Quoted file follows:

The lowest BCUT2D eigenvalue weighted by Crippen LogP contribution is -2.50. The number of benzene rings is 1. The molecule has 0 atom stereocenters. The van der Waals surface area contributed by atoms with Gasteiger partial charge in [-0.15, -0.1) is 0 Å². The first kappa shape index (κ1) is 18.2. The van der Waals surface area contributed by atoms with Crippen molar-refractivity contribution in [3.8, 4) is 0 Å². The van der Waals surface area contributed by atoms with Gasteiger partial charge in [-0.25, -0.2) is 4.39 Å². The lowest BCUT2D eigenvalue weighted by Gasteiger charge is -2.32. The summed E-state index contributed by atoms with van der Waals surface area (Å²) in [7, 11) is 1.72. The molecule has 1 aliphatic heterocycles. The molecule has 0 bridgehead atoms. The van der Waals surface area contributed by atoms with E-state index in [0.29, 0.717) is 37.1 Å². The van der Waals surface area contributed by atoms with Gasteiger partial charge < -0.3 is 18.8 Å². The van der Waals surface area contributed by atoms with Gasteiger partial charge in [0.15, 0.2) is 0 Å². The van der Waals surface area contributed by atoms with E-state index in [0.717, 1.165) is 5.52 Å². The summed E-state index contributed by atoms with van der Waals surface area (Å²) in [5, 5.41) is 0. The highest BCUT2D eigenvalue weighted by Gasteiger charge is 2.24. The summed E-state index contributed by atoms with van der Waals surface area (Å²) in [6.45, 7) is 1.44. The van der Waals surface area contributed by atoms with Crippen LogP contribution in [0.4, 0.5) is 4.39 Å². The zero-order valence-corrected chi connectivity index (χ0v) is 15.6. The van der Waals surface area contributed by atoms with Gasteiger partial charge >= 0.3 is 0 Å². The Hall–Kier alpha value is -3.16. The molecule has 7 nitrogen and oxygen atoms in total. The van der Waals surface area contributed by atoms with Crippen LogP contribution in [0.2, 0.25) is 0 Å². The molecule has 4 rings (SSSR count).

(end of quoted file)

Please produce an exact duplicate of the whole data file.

The lowest BCUT2D eigenvalue weighted by Crippen LogP contribution is -2.50. The number of benzene rings is 1. The molecule has 0 atom stereocenters. The van der Waals surface area contributed by atoms with Gasteiger partial charge in [-0.15, -0.1) is 0 Å². The first kappa shape index (κ1) is 18.2. The van der Waals surface area contributed by atoms with Crippen molar-refractivity contribution in [3.8, 4) is 0 Å². The van der Waals surface area contributed by atoms with Gasteiger partial charge in [-0.25, -0.2) is 4.39 Å². The lowest BCUT2D eigenvalue weighted by Gasteiger charge is -2.32. The summed E-state index contributed by atoms with van der Waals surface area (Å²) in [7, 11) is 1.72. The molecule has 1 aliphatic heterocycles. The molecule has 0 bridgehead atoms. The van der Waals surface area contributed by atoms with E-state index in [0.29, 0.717) is 37.1 Å². The van der Waals surface area contributed by atoms with Gasteiger partial charge < -0.3 is 18.8 Å². The van der Waals surface area contributed by atoms with Gasteiger partial charge in [0.15, 0.2) is 0 Å². The van der Waals surface area contributed by atoms with E-state index in [0.717, 1.165) is 5.52 Å². The summed E-state index contributed by atoms with van der Waals surface area (Å²) in [5, 5.41) is 0. The highest BCUT2D eigenvalue weighted by Gasteiger charge is 2.24. The summed E-state index contributed by atoms with van der Waals surface area (Å²) in [6.45, 7) is 1.44. The van der Waals surface area contributed by atoms with Crippen LogP contribution in [0.4, 0.5) is 4.39 Å². The zero-order valence-corrected chi connectivity index (χ0v) is 15.6. The van der Waals surface area contributed by atoms with Gasteiger partial charge >= 0.3 is 0 Å². The Hall–Kier alpha value is -3.16. The molecule has 7 nitrogen and oxygen atoms in total. The van der Waals surface area contributed by atoms with Crippen LogP contribution in [0.2, 0.25) is 0 Å². The molecule has 4 rings (SSSR count).